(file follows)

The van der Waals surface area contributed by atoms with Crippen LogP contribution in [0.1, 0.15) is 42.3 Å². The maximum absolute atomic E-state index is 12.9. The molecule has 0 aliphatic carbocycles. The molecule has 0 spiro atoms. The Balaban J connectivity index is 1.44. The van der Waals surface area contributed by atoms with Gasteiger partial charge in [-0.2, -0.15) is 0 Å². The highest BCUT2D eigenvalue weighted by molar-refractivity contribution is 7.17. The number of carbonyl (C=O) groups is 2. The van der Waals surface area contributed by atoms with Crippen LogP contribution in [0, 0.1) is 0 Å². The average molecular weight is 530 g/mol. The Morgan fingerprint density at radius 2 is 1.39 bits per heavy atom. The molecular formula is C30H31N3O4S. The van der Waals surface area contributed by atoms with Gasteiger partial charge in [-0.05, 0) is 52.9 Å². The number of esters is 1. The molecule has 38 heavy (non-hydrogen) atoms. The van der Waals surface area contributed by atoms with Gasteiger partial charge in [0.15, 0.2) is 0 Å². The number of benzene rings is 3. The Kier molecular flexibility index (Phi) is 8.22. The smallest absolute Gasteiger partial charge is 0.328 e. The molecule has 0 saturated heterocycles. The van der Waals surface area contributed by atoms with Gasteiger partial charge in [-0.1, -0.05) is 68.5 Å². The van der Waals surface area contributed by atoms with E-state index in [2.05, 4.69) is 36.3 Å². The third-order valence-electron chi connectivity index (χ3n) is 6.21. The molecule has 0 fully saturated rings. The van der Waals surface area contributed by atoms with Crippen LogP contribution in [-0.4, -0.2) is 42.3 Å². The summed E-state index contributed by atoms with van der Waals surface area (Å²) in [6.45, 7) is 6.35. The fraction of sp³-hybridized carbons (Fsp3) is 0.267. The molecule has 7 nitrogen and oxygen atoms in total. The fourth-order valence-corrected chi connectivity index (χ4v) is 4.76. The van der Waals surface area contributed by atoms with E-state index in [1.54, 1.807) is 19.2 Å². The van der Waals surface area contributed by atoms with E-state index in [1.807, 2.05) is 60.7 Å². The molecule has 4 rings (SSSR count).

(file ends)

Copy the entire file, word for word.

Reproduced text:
The van der Waals surface area contributed by atoms with Crippen LogP contribution in [0.1, 0.15) is 42.3 Å². The maximum absolute atomic E-state index is 12.9. The molecule has 0 aliphatic carbocycles. The molecule has 0 spiro atoms. The Balaban J connectivity index is 1.44. The van der Waals surface area contributed by atoms with Gasteiger partial charge in [-0.2, -0.15) is 0 Å². The highest BCUT2D eigenvalue weighted by molar-refractivity contribution is 7.17. The number of carbonyl (C=O) groups is 2. The van der Waals surface area contributed by atoms with Crippen LogP contribution in [0, 0.1) is 0 Å². The average molecular weight is 530 g/mol. The Morgan fingerprint density at radius 2 is 1.39 bits per heavy atom. The molecular formula is C30H31N3O4S. The van der Waals surface area contributed by atoms with Gasteiger partial charge in [-0.05, 0) is 52.9 Å². The number of esters is 1. The molecule has 38 heavy (non-hydrogen) atoms. The van der Waals surface area contributed by atoms with Gasteiger partial charge in [0.15, 0.2) is 0 Å². The number of benzene rings is 3. The Kier molecular flexibility index (Phi) is 8.22. The smallest absolute Gasteiger partial charge is 0.328 e. The molecule has 0 saturated heterocycles. The van der Waals surface area contributed by atoms with Gasteiger partial charge in [-0.1, -0.05) is 68.5 Å². The van der Waals surface area contributed by atoms with E-state index in [2.05, 4.69) is 36.3 Å². The third-order valence-electron chi connectivity index (χ3n) is 6.21. The molecule has 0 fully saturated rings. The van der Waals surface area contributed by atoms with Crippen LogP contribution in [-0.4, -0.2) is 42.3 Å². The summed E-state index contributed by atoms with van der Waals surface area (Å²) in [6.45, 7) is 6.35. The fraction of sp³-hybridized carbons (Fsp3) is 0.267. The molecule has 7 nitrogen and oxygen atoms in total. The fourth-order valence-corrected chi connectivity index (χ4v) is 4.76. The van der Waals surface area contributed by atoms with E-state index in [1.54, 1.807) is 19.2 Å². The van der Waals surface area contributed by atoms with E-state index in [1.807, 2.05) is 60.7 Å². The molecule has 4 rings (SSSR count).